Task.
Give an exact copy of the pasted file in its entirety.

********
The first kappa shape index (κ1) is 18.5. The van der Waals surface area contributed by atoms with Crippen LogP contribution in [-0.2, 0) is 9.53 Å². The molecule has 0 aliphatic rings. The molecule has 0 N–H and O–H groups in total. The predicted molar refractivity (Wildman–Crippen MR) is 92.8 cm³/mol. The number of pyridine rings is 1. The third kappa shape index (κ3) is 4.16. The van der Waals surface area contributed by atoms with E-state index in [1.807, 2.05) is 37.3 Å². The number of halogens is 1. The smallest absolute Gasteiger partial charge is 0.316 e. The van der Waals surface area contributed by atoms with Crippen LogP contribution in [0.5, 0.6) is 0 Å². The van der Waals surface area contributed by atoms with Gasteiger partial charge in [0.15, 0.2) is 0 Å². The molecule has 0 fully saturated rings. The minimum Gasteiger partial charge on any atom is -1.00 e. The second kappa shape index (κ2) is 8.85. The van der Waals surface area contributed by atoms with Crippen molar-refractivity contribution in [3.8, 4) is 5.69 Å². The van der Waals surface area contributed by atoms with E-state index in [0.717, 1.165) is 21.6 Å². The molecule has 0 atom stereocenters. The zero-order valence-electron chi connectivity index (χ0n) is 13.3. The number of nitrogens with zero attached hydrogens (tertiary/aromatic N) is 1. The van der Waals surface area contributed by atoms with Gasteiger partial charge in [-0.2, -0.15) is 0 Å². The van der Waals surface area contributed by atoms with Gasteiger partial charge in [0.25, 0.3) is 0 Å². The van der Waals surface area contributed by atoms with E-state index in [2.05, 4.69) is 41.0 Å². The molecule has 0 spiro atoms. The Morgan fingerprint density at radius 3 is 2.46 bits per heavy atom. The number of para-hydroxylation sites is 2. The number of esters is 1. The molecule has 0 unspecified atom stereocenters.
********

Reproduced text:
The first kappa shape index (κ1) is 18.5. The van der Waals surface area contributed by atoms with Crippen LogP contribution in [-0.2, 0) is 9.53 Å². The molecule has 0 aliphatic rings. The molecule has 0 N–H and O–H groups in total. The predicted molar refractivity (Wildman–Crippen MR) is 92.8 cm³/mol. The number of pyridine rings is 1. The third kappa shape index (κ3) is 4.16. The van der Waals surface area contributed by atoms with E-state index in [1.807, 2.05) is 37.3 Å². The number of halogens is 1. The smallest absolute Gasteiger partial charge is 0.316 e. The van der Waals surface area contributed by atoms with Crippen LogP contribution in [0.5, 0.6) is 0 Å². The van der Waals surface area contributed by atoms with Gasteiger partial charge in [0.15, 0.2) is 0 Å². The molecule has 0 fully saturated rings. The minimum Gasteiger partial charge on any atom is -1.00 e. The second kappa shape index (κ2) is 8.85. The van der Waals surface area contributed by atoms with Crippen molar-refractivity contribution in [3.8, 4) is 5.69 Å². The van der Waals surface area contributed by atoms with E-state index in [0.717, 1.165) is 21.6 Å². The molecule has 0 atom stereocenters. The zero-order valence-electron chi connectivity index (χ0n) is 13.3. The number of nitrogens with zero attached hydrogens (tertiary/aromatic N) is 1. The van der Waals surface area contributed by atoms with Gasteiger partial charge in [-0.2, -0.15) is 0 Å². The van der Waals surface area contributed by atoms with Gasteiger partial charge in [0.25, 0.3) is 0 Å². The van der Waals surface area contributed by atoms with E-state index in [2.05, 4.69) is 41.0 Å². The molecule has 0 spiro atoms. The Morgan fingerprint density at radius 3 is 2.46 bits per heavy atom. The number of para-hydroxylation sites is 2. The number of esters is 1. The molecule has 0 unspecified atom stereocenters.